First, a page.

Monday, August 6, 2018

I Hate Waiting For Test Results

Common sense leads me to assume the more you do something the easier it becomes. Why after eight years have passed since I was diagnosed with prostate cancer, I've discovered that it's more stressful waiting for my yearly PSA test results?

This was the first year I put off my PSA check. For seven consecutive years I've had my test in April. This year I put off testing until July.

According to an article in Zero The End of Prostate Cancer "Fortunately the five year survival rate for men with localized prostate cancer is nearly 100 percent. Although up to 40 percent of men will experience a recurrence so it is important to understand your risk for recurrence as well as live your life after cancer."

Is it wrong to assume the longer you live with prostate cancer the greater the odds of experiencing a reoccurance? There's no doubt other factors are involved in addition to the passage of time. Whether your cancer was contained within your prostate, and the stage of your cancer when you were intitally diagnosed impacts the odds of a reoccurance.

In addition to the clinical reasons for a reoccurance, almost all cancer patients have a universal fear of cancer returning. According to an article in Cancer.Net the fear of reoccurance is higher in the first year. I found the opposite is true for me. The longer I remain cancer free, the greater I think my odds are for a reoccurance!

Every day my mailbox does not contain the results of my lab tests, I'm thankful for another day to live in ignorance. 

Unfortunately, I'm also stressed. If there's one thing I've learned about prostate cancer is this, the earlier it's discovered, the better the odds for a successful treatment. I assume this is true about a reoccurance as well.

This year brings a new fear and other diagnosis I wish to avoid. Last year my blood tests revealed I was borderline diabetic. According to Healthline "If you have prediabetes, you should know you’re not alone. In 2015, it was estimated that 84.1 million Americans age 18 and older had the condition. That’s 1 in 3 Americans.Having prediabetes doesn’t mean you’ll definitely develop diabetes. It’s a warning of what could lie ahead"

Due to chronic back pain, I had three spinal injections of cortisone. One of the dangers of  cortisone is this:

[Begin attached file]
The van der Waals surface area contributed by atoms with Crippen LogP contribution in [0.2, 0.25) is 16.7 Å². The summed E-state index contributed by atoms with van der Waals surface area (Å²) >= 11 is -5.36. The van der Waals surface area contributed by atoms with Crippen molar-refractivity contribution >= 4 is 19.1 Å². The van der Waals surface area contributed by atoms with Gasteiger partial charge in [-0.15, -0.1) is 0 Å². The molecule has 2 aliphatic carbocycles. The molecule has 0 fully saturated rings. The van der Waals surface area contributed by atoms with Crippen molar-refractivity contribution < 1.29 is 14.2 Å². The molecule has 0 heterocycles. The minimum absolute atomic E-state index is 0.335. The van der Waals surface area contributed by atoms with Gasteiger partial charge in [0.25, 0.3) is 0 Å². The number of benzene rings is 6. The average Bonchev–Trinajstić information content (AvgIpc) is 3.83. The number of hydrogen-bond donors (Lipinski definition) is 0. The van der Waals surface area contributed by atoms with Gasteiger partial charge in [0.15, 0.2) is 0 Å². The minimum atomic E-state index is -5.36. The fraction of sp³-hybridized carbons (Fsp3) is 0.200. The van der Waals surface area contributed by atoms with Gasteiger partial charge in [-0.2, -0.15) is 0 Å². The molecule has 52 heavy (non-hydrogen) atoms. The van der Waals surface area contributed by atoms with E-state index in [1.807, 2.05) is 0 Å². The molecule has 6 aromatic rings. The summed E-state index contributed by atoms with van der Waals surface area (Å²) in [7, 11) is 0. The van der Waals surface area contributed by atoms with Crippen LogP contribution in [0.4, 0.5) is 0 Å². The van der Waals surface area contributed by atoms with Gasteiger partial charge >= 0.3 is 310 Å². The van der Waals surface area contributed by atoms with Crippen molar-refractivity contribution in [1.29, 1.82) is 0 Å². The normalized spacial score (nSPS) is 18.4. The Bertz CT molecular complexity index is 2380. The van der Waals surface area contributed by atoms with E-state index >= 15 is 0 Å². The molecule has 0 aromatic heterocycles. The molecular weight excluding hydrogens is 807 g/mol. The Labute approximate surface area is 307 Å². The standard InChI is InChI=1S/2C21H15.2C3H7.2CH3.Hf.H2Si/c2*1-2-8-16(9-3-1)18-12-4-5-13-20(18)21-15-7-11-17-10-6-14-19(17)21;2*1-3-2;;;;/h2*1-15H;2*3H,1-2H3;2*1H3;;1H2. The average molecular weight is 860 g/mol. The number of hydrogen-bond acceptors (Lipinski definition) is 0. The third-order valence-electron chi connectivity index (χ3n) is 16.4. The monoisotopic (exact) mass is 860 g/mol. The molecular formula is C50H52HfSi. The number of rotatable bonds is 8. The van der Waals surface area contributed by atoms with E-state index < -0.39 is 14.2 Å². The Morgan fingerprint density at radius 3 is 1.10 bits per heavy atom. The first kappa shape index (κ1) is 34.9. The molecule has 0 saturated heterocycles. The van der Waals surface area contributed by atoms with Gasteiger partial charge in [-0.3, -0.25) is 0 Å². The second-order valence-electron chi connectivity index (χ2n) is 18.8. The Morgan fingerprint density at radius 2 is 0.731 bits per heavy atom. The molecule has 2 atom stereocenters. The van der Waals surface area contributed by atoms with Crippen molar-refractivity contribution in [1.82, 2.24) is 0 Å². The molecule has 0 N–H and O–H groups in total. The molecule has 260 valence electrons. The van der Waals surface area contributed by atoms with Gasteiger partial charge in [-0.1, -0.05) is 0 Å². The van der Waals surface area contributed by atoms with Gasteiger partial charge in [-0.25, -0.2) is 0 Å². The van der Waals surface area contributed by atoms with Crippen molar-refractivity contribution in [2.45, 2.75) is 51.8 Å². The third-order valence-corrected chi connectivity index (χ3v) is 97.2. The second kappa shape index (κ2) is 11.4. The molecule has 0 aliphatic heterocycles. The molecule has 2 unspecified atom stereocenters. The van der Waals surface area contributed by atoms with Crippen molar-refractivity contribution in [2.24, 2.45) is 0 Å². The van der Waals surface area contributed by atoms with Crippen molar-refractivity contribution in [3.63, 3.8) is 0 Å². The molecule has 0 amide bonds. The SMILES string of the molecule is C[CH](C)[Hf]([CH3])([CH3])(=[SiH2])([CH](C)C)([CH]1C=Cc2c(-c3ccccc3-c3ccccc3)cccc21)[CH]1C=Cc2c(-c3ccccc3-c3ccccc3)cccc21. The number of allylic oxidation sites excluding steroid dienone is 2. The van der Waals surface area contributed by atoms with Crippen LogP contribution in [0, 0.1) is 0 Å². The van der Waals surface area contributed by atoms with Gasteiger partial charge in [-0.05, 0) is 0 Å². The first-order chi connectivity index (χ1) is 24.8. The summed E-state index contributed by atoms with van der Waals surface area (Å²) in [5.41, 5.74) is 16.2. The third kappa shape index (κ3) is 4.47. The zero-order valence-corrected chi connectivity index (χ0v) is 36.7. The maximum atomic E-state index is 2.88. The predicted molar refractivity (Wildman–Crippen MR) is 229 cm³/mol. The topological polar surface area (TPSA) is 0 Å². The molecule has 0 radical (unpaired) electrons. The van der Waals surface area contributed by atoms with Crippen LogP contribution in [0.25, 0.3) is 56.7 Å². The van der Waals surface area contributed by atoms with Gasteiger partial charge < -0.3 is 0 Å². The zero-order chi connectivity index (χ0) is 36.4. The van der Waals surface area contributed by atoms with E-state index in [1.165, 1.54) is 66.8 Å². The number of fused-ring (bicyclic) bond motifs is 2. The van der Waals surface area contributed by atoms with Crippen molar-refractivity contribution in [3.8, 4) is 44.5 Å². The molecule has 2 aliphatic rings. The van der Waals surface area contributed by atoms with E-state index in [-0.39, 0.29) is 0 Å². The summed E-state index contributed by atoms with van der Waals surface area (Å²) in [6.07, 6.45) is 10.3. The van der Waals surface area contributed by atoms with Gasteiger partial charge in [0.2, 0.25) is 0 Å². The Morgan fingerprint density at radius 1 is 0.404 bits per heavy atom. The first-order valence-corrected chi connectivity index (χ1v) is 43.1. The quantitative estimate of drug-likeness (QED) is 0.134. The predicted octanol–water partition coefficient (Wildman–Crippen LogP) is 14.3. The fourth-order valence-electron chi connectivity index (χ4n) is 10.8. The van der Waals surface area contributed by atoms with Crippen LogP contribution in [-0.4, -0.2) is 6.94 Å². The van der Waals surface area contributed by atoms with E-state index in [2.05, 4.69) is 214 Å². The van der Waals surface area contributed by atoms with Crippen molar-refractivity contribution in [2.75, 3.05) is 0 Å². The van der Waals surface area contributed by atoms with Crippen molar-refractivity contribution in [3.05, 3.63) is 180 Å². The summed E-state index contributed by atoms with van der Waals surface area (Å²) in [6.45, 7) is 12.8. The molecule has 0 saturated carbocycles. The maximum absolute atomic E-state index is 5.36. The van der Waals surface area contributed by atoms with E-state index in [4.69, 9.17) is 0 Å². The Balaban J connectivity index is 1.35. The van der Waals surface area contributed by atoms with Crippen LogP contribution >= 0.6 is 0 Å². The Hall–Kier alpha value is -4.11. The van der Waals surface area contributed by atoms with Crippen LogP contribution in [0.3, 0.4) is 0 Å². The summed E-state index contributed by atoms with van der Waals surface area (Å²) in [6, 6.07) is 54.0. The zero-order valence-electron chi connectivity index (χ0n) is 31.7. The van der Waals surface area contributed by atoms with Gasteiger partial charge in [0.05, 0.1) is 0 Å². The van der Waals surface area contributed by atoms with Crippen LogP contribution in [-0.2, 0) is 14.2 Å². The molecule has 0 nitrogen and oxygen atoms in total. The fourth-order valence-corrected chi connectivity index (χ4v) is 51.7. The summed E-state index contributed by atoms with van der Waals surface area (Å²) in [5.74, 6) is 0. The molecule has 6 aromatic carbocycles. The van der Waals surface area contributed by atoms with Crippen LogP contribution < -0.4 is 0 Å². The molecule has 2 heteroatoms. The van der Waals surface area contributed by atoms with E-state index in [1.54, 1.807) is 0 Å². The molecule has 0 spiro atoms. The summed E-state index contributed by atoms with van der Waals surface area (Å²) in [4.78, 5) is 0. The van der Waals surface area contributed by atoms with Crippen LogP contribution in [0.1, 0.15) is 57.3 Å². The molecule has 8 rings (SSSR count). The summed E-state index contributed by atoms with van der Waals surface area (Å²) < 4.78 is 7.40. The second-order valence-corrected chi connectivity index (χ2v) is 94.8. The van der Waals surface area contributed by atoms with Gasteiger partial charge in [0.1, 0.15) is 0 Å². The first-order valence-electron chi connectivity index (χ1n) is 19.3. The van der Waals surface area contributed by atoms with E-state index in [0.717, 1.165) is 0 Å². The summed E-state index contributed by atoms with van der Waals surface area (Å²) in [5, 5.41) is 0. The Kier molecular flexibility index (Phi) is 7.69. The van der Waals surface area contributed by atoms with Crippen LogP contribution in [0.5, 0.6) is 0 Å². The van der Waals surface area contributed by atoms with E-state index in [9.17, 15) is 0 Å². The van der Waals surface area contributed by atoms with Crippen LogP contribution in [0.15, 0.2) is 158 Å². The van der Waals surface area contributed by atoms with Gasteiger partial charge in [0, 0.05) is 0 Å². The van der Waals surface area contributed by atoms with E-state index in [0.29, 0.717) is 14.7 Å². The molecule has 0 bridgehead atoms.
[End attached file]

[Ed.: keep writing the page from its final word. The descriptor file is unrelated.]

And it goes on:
"People on steroids who are already at a higher risk of type 2 diabetes or those who need to take steroids for longer periods of time are the most susceptible to developing steroid induced diabetes."

So you treat one disease only to risk developing another. I don't want bad news. I just retired a few weeks ago. There's a part of me that wants one year of my retirement without any news of a disease old or new that will impact my life. I'd like to live my first year of retirement in ignorant bliss.

What I'd like, conflicts with what I know to be true. Early detection of any disease is better than late detection when damage is done. I compromised with myself. I put off my yearly physical and tests by a few months. Now I'm waiting to receive my lab results. I feel an obligation to my wife, children, and grandchildren to take care of the most precious asset I possess, my health. 

There'll be no riding off into the sunset in my RV, in ignorant bliss. I'm going to face and if necessary treat any issues discovered in my lab tests. If I didn't do that, the lessons I've learned as an eight year prostate cancer survivor would be wasted.
This poll on my Facebook page was answered by twenty folks. It isn't a scientific poll, but it does show I'm not alone in finding that waiting for test results gets more difficult with the passage of time. 

My advice is don't let difficulty, stress, or fear, stop you from doing what you know needs to be done

The question was does waiting for test results get easier or more difficult with the passage of time. Here are the results.

Rick Redner and his wife Brenda Redner wrote two award winning books. The first:
I Left My Prostate in San Francisco-Where's Yours?
provides men and couples with information and support before, during and after prostate surgery.

Their second book was written for couples living with!erectile dysfunction. After living with  erectile dysfunction for four years, Rick chose penile implant surgery. The couple share how implant surgery changed their lives and relationship.
The title of their book is:
Everything You Never Wanted to Know About Erectile Dysfunction and Penile Implants.